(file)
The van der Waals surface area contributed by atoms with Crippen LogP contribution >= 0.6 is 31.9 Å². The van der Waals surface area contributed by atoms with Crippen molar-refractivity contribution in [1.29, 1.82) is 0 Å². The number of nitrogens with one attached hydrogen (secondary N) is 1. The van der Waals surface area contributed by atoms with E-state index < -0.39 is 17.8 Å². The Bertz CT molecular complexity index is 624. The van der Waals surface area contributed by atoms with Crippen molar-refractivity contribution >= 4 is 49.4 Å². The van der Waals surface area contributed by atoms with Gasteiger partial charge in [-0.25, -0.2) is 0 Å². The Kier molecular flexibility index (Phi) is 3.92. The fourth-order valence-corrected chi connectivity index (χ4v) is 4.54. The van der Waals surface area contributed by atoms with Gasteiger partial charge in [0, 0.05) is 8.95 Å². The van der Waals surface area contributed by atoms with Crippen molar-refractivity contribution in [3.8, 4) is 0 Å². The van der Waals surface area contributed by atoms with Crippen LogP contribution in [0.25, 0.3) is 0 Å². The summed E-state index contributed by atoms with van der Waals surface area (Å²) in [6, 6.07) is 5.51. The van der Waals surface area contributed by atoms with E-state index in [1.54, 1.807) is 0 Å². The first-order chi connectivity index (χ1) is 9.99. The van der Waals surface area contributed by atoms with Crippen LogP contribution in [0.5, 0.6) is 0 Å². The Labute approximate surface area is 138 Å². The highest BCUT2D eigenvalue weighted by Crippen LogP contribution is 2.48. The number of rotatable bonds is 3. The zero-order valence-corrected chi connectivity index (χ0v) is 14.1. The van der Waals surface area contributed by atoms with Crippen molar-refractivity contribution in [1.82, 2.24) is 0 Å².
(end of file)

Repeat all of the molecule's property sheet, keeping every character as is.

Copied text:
The van der Waals surface area contributed by atoms with Crippen LogP contribution >= 0.6 is 31.9 Å². The van der Waals surface area contributed by atoms with Crippen molar-refractivity contribution in [1.29, 1.82) is 0 Å². The number of nitrogens with one attached hydrogen (secondary N) is 1. The van der Waals surface area contributed by atoms with E-state index < -0.39 is 17.8 Å². The Bertz CT molecular complexity index is 624. The van der Waals surface area contributed by atoms with Crippen molar-refractivity contribution >= 4 is 49.4 Å². The van der Waals surface area contributed by atoms with Gasteiger partial charge in [-0.25, -0.2) is 0 Å². The Kier molecular flexibility index (Phi) is 3.92. The fourth-order valence-corrected chi connectivity index (χ4v) is 4.54. The van der Waals surface area contributed by atoms with Gasteiger partial charge in [0, 0.05) is 8.95 Å². The van der Waals surface area contributed by atoms with Crippen molar-refractivity contribution in [3.8, 4) is 0 Å². The van der Waals surface area contributed by atoms with Crippen LogP contribution in [0.25, 0.3) is 0 Å². The summed E-state index contributed by atoms with van der Waals surface area (Å²) in [6, 6.07) is 5.51. The van der Waals surface area contributed by atoms with E-state index in [1.54, 1.807) is 0 Å². The first-order chi connectivity index (χ1) is 9.99. The van der Waals surface area contributed by atoms with Crippen LogP contribution in [0.5, 0.6) is 0 Å². The Labute approximate surface area is 138 Å². The highest BCUT2D eigenvalue weighted by Crippen LogP contribution is 2.48. The number of rotatable bonds is 3. The zero-order valence-corrected chi connectivity index (χ0v) is 14.1. The van der Waals surface area contributed by atoms with Crippen molar-refractivity contribution in [1.82, 2.24) is 0 Å².